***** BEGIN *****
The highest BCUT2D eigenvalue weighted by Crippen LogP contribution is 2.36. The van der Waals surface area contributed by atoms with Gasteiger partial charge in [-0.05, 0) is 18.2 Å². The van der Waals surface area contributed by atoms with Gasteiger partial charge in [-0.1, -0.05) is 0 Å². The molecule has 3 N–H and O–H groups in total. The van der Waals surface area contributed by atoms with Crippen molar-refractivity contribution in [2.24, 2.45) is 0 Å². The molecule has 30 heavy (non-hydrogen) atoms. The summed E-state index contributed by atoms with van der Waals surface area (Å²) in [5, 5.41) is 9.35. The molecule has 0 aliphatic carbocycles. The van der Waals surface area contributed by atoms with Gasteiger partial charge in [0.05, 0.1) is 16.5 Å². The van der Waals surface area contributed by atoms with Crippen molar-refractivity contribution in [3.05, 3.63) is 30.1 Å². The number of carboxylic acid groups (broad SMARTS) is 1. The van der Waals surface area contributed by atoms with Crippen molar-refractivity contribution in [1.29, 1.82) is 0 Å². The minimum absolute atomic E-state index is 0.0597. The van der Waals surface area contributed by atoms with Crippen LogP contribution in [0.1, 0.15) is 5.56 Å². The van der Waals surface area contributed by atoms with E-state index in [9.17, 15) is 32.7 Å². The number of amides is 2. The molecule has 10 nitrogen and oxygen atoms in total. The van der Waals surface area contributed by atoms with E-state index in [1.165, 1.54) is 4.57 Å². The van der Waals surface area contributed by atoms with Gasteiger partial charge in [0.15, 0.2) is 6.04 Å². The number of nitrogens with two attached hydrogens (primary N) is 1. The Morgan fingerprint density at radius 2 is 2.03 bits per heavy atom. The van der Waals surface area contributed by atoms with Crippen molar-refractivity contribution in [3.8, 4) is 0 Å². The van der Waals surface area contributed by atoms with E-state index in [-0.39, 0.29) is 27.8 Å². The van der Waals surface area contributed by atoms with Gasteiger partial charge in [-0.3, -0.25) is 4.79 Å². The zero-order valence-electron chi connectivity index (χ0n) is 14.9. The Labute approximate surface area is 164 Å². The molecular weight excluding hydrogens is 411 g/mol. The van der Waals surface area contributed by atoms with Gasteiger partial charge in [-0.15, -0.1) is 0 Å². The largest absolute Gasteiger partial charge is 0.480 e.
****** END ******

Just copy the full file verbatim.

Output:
The highest BCUT2D eigenvalue weighted by Crippen LogP contribution is 2.36. The van der Waals surface area contributed by atoms with Gasteiger partial charge in [-0.05, 0) is 18.2 Å². The van der Waals surface area contributed by atoms with Gasteiger partial charge in [-0.1, -0.05) is 0 Å². The molecule has 3 N–H and O–H groups in total. The van der Waals surface area contributed by atoms with Crippen molar-refractivity contribution in [2.24, 2.45) is 0 Å². The molecule has 30 heavy (non-hydrogen) atoms. The summed E-state index contributed by atoms with van der Waals surface area (Å²) in [5, 5.41) is 9.35. The molecule has 0 aliphatic carbocycles. The van der Waals surface area contributed by atoms with Gasteiger partial charge in [0.05, 0.1) is 16.5 Å². The van der Waals surface area contributed by atoms with Crippen molar-refractivity contribution in [3.05, 3.63) is 30.1 Å². The number of carboxylic acid groups (broad SMARTS) is 1. The van der Waals surface area contributed by atoms with Crippen molar-refractivity contribution in [1.29, 1.82) is 0 Å². The minimum absolute atomic E-state index is 0.0597. The van der Waals surface area contributed by atoms with Crippen LogP contribution in [0.1, 0.15) is 5.56 Å². The van der Waals surface area contributed by atoms with E-state index in [9.17, 15) is 32.7 Å². The number of amides is 2. The molecule has 10 nitrogen and oxygen atoms in total. The van der Waals surface area contributed by atoms with E-state index in [1.165, 1.54) is 4.57 Å². The van der Waals surface area contributed by atoms with Gasteiger partial charge in [0.15, 0.2) is 6.04 Å². The number of nitrogens with two attached hydrogens (primary N) is 1. The Morgan fingerprint density at radius 2 is 2.03 bits per heavy atom. The van der Waals surface area contributed by atoms with Crippen molar-refractivity contribution in [3.8, 4) is 0 Å². The van der Waals surface area contributed by atoms with E-state index in [-0.39, 0.29) is 27.8 Å². The van der Waals surface area contributed by atoms with Gasteiger partial charge in [-0.3, -0.25) is 4.79 Å². The zero-order valence-electron chi connectivity index (χ0n) is 14.9. The Labute approximate surface area is 164 Å². The molecular weight excluding hydrogens is 411 g/mol. The van der Waals surface area contributed by atoms with Gasteiger partial charge in [-0.15, -0.1) is 0 Å². The largest absolute Gasteiger partial charge is 0.480 e.